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County Launches Malaria Campaign 

Narok County Executive Committee (CEC) member in charge of Health Mrs. Vivian Sereti-Mpetti speaking during a recent health function.




Narok County records over 28, 000 cases of malaria every year translating to a prevalence rate of 11.2 percent, Narok County Director of Health (MOH) Dr. Francis Kiio has said.

 

Speaking during a health stakeholders’ meeting held at a Narok hotel , Dr. Kiio said malaria was the fifth killer disease in the County after diarrhea and pneumonia among others and called on all stakeholders to work together in combating it.

 

The medic said some of the worst affected areas in the County included Ongata Barakoi, Marura, Ngararu and Lolgorian areas in Transmara West Sub County.

 

Dr. Kiio attributed the increase in malaria cases in the said areas to their proximity to the areas in upper Nyanza particularly Migori County and highlands such as Kisii where malaria was endemic.

 

The meeting aimed to plan for the coming World Malaria Day whose national event would  be celebrated in Narok on April 25.

 

Ms. Jacinta Opondo from the National Malaria Control Council said Narok was chosen to host the national event this year due to increasing malaria prevalence.

 

The theme for this year`s celebration will be, “End Malaria Now” and in Swahili, the rallying call is; Pamoja tuangamize Malaria, (together let us end malaria).

 

Dr. Kiio said early diagnosis and prevention could help reduce malaria related deaths in the County especially among expectant mothers and children under five years.

 

He said cases of malaria were expected to go up due to the ongoing rains and called for concerted efforts in combating the scourge which was among the top 10 killer diseases in the country.

 

“Cases of malaria are usually reported two weeks after the beginning of rains and we have already started seeing an increase in cases being reported,” Kiio said.

 

During the campaign ahead of the national event, health workers in the County would supply treated nets to the public especially expectant mothers and the under- fives whom the medic said were the most vulnerable.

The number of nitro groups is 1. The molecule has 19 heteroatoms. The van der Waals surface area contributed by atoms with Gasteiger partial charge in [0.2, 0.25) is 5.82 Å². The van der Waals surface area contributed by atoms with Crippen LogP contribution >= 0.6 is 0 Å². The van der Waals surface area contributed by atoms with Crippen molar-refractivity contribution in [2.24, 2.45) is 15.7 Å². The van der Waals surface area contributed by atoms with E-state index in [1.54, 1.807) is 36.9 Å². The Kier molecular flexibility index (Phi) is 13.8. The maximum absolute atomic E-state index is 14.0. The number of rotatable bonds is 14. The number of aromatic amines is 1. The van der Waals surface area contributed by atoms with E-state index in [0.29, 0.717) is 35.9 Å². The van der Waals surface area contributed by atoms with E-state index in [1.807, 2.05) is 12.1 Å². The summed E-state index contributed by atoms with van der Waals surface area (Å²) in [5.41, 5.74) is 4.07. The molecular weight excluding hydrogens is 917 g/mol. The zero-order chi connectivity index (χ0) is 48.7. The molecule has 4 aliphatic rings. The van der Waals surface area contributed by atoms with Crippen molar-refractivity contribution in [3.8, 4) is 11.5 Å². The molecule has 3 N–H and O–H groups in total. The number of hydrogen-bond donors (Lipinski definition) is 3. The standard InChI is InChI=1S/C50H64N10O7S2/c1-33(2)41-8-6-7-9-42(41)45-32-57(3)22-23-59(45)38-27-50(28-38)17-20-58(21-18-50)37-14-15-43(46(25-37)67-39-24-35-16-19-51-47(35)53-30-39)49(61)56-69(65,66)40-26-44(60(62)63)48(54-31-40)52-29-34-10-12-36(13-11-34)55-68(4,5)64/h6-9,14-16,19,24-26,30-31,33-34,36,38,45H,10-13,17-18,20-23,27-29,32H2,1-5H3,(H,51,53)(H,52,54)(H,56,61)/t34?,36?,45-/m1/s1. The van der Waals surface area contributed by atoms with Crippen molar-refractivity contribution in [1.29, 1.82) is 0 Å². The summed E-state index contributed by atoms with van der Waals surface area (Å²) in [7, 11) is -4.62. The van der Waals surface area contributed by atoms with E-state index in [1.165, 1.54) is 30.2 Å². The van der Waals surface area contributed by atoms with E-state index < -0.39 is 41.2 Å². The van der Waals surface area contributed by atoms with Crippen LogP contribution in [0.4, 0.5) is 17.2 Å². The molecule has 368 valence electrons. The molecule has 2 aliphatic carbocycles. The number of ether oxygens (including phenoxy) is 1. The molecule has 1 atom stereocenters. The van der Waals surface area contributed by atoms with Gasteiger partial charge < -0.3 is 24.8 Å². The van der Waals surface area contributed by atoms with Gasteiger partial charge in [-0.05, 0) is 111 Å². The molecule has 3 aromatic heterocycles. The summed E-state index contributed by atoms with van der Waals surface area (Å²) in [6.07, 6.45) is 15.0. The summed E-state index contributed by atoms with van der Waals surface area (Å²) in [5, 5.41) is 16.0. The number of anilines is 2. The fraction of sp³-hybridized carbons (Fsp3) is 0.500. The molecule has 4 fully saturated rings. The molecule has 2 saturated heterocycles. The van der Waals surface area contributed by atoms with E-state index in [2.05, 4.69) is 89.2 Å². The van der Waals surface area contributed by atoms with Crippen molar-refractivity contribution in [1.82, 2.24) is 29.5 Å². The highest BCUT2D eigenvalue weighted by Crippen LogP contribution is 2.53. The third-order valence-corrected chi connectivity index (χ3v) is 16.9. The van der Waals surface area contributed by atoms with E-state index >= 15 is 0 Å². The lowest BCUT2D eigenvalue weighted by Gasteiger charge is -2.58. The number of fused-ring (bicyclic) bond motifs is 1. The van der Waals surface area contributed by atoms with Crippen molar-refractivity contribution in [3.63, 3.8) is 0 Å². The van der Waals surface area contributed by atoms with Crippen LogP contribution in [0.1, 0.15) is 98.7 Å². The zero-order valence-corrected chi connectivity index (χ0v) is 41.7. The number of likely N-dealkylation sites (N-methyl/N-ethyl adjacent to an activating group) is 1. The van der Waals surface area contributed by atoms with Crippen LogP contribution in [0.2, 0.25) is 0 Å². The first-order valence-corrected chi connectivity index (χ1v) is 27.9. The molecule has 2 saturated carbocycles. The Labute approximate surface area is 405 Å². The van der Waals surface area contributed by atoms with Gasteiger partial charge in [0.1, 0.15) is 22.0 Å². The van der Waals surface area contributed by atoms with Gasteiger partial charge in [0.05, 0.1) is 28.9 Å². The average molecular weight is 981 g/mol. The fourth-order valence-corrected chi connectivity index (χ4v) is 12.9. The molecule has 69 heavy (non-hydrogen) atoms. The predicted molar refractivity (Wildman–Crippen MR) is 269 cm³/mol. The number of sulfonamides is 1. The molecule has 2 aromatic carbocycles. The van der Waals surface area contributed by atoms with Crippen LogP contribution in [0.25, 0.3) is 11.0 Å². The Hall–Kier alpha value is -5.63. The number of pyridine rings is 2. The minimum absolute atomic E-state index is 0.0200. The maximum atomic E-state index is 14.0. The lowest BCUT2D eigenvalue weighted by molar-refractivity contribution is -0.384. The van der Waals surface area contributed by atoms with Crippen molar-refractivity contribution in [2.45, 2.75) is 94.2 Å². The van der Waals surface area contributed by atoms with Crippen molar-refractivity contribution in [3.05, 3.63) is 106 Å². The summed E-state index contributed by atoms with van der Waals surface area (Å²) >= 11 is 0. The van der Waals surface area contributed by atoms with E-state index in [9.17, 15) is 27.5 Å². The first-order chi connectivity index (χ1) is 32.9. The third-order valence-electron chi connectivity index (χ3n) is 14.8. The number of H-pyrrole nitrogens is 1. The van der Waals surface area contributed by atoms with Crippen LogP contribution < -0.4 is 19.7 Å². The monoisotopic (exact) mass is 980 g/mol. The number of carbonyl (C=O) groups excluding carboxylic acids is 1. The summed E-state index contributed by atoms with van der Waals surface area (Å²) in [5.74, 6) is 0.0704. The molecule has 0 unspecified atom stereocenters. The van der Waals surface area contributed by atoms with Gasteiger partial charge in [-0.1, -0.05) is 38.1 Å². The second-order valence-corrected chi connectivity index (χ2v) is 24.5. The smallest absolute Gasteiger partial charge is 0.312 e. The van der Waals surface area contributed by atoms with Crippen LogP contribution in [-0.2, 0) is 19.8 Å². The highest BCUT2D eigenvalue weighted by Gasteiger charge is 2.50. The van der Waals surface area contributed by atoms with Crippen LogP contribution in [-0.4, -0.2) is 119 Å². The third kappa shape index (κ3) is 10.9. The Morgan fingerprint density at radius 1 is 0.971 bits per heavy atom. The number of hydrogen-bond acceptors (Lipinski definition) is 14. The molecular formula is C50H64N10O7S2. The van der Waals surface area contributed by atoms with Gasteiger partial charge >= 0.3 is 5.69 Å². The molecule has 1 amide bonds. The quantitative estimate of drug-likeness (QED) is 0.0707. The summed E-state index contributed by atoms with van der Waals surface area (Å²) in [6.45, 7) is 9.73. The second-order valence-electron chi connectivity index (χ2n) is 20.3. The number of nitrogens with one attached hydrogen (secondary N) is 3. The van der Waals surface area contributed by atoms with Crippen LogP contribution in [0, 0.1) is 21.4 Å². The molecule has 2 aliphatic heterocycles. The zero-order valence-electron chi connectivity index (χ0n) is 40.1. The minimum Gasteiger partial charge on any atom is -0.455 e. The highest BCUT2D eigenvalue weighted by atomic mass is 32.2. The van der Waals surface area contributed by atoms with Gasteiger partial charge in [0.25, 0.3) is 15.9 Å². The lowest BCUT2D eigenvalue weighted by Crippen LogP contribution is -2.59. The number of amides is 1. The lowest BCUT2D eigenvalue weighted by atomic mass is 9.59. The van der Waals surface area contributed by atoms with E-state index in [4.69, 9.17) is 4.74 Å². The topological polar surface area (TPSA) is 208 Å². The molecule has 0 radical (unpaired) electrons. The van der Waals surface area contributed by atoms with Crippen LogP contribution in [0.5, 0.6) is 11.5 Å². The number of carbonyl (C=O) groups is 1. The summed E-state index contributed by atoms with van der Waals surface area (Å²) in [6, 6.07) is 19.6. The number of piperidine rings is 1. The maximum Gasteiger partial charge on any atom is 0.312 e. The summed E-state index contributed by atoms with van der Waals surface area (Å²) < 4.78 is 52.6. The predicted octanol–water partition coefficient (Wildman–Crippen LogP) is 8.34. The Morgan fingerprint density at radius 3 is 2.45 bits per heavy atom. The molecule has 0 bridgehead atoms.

He said the aim of supplying the long lasting treated nets is to reduce malaria infections in the area and in the long run promote a malaria free society.

 

The nets have been treated with a chemical that remains active for many years and does not lose its strength even when the net is washed.

 

Dr. Kiio said the campaign would also be carried out through media talk shows, road shows and barazas among other channels.

 

The health workers with the help of the public would also carry out spraying and draining of stagnant waters and clearing of bushes.

 

The County Executive Committee (CEC) member in charge of Health Mrs. Vivian Sereti-Mpetti who was also present called on well-wishers to come up and support this worthy cause.

Kenya is making major efforts to reduce and eliminate malaria. The objectives of combating the disease were also linked to most of the United Nations’ Sustainable Development Goals, Millennium Development Goals as well as Kenya’s Vision 2030.

The Ministry of Health, through the National Malaria Control Programme (NMCP), has implemented various policies in the fight against the disease.

 

They include the provision of long-lasting insecticidal nets, sporadic preventive treatment for pregnant women, and speedy diagnosis and effective treatment of all malaria cases.

 

By Mabel Keya-Shikuku

 

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